Markets: Children's; Youth
Publishes books for children and young adults aged 10-18, but first-time authors over the age of 18. Send query by email describing your submission in first instance.
firstwriter.com – Tuesday January 17, 2017
Publishes: Essays; Features; Fiction; Interviews; Nonfiction; Poetry; Reviews
Areas include: Adventure; Fantasy; Gothic; Horror; Humour; Literature; Sci-Fi; Short Stories; Suspense; Thrillers
Markets: Family; Professional
Preferred styles: Commercial; Contemporary; Cynical; Dark; Experimental; In-depth; Light; Literary; Mainstream; Niche; Popular; Positive; Progressive; Satirical; Serious; Traditional
Published since 1997. Free Science Fiction, Fantasy, and Horror Webzine which offers original fiction by new and established writers published on the first Sunday of every month except January. There is a double issue in December. The magazine includes poetry, short stories, serials and novellas, flash fiction, and reviews of interest to science fiction, fantasy, and horror fans. New writers are encouraged to submit their work to the webzine, and feedback to the authors is encouraged through the forum.
|Click here for more of this month's new listings >|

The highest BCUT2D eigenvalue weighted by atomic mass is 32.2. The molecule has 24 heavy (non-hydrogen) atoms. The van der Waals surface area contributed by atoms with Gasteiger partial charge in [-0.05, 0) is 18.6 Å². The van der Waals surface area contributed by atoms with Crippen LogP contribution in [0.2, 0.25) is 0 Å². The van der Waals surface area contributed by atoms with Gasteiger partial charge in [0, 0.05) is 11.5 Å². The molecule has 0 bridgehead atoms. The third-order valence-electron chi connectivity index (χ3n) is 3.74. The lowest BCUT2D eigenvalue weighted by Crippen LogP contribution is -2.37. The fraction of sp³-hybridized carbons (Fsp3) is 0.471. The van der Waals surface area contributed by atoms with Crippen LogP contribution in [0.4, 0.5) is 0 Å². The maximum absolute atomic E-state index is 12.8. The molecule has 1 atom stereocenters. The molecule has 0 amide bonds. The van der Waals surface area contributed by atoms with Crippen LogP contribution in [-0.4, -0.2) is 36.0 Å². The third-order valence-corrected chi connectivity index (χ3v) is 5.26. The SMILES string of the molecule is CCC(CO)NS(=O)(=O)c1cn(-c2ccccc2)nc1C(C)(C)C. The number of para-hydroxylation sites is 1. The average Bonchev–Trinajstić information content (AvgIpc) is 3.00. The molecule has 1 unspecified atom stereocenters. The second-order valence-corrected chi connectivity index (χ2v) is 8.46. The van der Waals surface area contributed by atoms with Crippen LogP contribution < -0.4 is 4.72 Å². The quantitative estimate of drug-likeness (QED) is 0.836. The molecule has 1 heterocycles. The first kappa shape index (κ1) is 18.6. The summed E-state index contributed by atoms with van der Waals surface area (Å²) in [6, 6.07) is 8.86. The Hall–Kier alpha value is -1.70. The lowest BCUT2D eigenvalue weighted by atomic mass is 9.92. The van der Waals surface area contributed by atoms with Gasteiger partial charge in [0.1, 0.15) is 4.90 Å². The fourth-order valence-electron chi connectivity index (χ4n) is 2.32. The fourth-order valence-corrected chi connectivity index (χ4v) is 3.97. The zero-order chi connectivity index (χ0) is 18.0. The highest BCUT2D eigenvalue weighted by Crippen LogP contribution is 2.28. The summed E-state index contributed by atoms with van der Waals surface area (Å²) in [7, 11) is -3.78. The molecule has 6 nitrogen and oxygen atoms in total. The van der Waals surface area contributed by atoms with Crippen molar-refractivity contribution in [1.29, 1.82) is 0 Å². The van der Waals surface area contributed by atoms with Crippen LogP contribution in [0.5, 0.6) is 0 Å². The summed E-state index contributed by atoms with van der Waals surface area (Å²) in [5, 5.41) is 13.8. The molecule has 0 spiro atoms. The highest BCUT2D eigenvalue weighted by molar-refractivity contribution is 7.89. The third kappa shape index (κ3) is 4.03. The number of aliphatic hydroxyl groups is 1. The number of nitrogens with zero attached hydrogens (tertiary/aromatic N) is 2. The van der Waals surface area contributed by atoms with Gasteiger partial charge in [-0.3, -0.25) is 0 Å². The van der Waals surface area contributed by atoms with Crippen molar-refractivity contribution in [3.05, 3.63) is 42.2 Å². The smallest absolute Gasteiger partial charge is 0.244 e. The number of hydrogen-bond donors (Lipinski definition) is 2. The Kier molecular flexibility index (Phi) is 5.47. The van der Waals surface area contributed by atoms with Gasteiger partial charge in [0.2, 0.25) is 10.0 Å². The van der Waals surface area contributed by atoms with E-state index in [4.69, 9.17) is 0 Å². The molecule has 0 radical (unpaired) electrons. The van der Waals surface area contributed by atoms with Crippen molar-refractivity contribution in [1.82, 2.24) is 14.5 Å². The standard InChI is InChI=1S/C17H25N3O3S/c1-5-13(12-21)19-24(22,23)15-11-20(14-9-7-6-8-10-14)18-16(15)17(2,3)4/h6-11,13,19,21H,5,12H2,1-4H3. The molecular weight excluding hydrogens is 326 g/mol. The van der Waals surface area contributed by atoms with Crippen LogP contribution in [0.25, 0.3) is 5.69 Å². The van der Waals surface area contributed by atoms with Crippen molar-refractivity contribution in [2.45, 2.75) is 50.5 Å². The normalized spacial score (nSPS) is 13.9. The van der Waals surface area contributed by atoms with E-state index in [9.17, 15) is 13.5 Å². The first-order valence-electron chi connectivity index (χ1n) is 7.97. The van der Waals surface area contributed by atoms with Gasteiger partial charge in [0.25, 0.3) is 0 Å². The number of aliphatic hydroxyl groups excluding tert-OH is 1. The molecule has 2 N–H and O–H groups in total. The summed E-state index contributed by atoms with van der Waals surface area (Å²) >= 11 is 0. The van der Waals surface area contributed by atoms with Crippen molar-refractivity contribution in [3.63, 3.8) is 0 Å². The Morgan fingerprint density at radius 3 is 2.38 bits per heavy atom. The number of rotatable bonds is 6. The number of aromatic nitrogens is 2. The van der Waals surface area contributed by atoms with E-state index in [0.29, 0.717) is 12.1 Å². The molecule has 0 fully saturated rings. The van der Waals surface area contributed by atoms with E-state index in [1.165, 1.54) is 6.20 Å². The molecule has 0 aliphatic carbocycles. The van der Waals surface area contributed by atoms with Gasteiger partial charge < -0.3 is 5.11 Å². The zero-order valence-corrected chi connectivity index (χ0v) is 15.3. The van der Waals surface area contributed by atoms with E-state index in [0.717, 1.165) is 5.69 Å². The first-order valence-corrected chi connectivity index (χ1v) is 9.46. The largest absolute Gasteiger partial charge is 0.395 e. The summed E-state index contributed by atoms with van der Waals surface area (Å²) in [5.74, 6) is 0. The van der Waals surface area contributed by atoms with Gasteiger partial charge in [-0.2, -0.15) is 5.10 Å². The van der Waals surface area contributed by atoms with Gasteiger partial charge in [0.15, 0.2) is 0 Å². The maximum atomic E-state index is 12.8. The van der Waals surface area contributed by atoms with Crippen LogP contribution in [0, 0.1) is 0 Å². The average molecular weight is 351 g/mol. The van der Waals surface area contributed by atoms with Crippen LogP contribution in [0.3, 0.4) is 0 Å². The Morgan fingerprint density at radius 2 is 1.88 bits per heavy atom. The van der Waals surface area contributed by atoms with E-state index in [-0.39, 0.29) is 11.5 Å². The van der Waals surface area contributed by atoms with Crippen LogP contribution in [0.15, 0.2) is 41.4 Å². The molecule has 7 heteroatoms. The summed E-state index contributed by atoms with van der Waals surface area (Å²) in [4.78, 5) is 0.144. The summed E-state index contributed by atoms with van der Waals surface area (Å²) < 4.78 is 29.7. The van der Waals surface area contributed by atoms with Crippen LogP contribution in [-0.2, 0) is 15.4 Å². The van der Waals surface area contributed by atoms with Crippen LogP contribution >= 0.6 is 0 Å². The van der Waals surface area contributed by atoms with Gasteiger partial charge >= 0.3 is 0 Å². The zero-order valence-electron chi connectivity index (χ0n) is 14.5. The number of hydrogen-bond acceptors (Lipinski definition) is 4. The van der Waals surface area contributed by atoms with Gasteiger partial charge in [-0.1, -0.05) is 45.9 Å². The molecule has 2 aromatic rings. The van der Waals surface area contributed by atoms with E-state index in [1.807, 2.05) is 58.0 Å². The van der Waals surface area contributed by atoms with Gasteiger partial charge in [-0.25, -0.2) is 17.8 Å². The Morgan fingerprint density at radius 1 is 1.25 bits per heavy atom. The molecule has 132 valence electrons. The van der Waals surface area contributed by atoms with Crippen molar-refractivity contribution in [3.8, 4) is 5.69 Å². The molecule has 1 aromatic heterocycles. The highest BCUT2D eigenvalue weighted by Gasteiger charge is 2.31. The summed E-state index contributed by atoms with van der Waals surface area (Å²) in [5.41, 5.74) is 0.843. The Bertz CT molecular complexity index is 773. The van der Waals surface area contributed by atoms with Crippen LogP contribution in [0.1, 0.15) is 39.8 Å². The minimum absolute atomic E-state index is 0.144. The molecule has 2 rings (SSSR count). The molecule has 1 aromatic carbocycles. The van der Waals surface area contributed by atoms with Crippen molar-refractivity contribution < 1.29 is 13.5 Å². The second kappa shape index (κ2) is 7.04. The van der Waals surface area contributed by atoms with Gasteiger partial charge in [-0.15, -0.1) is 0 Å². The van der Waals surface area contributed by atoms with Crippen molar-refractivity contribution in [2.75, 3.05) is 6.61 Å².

Some of this month's articles for writers from around the web.
publishersweekly.com – Saturday January 21, 2017
As 2017 begins, indie authors and publishers are having to navigate a fast-growing industry filled with new opportunities, but one that also presents challenges related to that expansion. To find continued success in self-publishing, it has become more important to expand the definition of “self-published author” to encompass new roles and new formats.
theatlantic.com – Monday January 16, 2017
Money makes people anxious—perhaps even more so with writers. The relationship between commerce and writing is commonly sketched out in caricatures: the starving artist, the hapless student, the privileged few who “make it.” More often, it’s not addressed at all.
In the past few years, some writers have begun to more openly approach questions of class. The internet has seen a profusion of such pieces: A writer who is “sponsored” by her husband calls on other writers to be more transparent about where their money comes from. Another outlines the clear advantages that being born rich, connected, and able to attend expensive schools furnishes to becoming a successful writer. In another case, a woman who wrote a well-received debut novel details how she went broke after a single advance.
dawn.com – Sunday January 22, 2017
In researching my previous column on the work of Elena Ferrante, I read how certain critics were convinced that the author was actually a man writing under a woman’s pseudonym because she wrote assertively and confidently about the domains of men, especially politics, crime, and violence. In return, Ferrante’s supporters asserted that not only could a woman write well about these domains, but that “only a woman” could know of the secret interior worlds of women and write about them as truthfully and authentically as Ferrante.